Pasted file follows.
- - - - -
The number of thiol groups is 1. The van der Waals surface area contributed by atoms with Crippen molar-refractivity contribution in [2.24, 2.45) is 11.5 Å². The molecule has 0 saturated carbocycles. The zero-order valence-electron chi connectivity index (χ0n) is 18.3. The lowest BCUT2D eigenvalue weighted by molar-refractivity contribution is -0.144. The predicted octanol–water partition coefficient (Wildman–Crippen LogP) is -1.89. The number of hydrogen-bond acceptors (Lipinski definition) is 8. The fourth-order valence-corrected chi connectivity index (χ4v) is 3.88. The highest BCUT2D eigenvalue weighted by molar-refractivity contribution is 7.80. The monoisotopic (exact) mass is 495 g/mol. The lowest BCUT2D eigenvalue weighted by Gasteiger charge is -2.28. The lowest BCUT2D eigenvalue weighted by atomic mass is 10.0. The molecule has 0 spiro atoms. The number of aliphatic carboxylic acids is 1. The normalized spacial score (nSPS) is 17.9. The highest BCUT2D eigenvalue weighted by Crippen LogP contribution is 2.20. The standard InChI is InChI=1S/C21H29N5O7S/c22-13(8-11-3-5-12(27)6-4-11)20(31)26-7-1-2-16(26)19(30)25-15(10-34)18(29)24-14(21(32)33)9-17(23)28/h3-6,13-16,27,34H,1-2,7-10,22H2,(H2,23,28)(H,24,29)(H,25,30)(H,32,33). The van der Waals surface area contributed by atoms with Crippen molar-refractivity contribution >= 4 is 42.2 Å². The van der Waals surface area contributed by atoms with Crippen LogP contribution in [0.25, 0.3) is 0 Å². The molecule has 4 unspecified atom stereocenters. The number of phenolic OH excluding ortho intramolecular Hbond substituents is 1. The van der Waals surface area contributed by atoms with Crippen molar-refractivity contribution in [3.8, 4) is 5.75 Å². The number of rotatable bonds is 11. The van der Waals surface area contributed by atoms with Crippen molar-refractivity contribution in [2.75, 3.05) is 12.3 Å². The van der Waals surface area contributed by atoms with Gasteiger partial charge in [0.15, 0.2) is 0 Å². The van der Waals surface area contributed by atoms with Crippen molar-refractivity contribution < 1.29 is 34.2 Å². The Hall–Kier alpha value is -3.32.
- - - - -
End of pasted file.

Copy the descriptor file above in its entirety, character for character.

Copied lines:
The number of thiol groups is 1. The van der Waals surface area contributed by atoms with Crippen molar-refractivity contribution in [2.24, 2.45) is 11.5 Å². The molecule has 0 saturated carbocycles. The zero-order valence-electron chi connectivity index (χ0n) is 18.3. The lowest BCUT2D eigenvalue weighted by molar-refractivity contribution is -0.144. The predicted octanol–water partition coefficient (Wildman–Crippen LogP) is -1.89. The number of hydrogen-bond acceptors (Lipinski definition) is 8. The fourth-order valence-corrected chi connectivity index (χ4v) is 3.88. The highest BCUT2D eigenvalue weighted by molar-refractivity contribution is 7.80. The monoisotopic (exact) mass is 495 g/mol. The lowest BCUT2D eigenvalue weighted by Gasteiger charge is -2.28. The lowest BCUT2D eigenvalue weighted by atomic mass is 10.0. The molecule has 0 spiro atoms. The number of aliphatic carboxylic acids is 1. The normalized spacial score (nSPS) is 17.9. The highest BCUT2D eigenvalue weighted by Crippen LogP contribution is 2.20. The standard InChI is InChI=1S/C21H29N5O7S/c22-13(8-11-3-5-12(27)6-4-11)20(31)26-7-1-2-16(26)19(30)25-15(10-34)18(29)24-14(21(32)33)9-17(23)28/h3-6,13-16,27,34H,1-2,7-10,22H2,(H2,23,28)(H,24,29)(H,25,30)(H,32,33). The van der Waals surface area contributed by atoms with Crippen molar-refractivity contribution >= 4 is 42.2 Å². The van der Waals surface area contributed by atoms with Crippen LogP contribution in [0.25, 0.3) is 0 Å². The molecule has 4 unspecified atom stereocenters. The number of phenolic OH excluding ortho intramolecular Hbond substituents is 1. The van der Waals surface area contributed by atoms with Crippen molar-refractivity contribution in [3.8, 4) is 5.75 Å². The number of rotatable bonds is 11. The van der Waals surface area contributed by atoms with Crippen molar-refractivity contribution in [2.75, 3.05) is 12.3 Å². The van der Waals surface area contributed by atoms with Gasteiger partial charge in [0.15, 0.2) is 0 Å². The van der Waals surface area contributed by atoms with Crippen molar-refractivity contribution < 1.29 is 34.2 Å². The Hall–Kier alpha value is -3.32.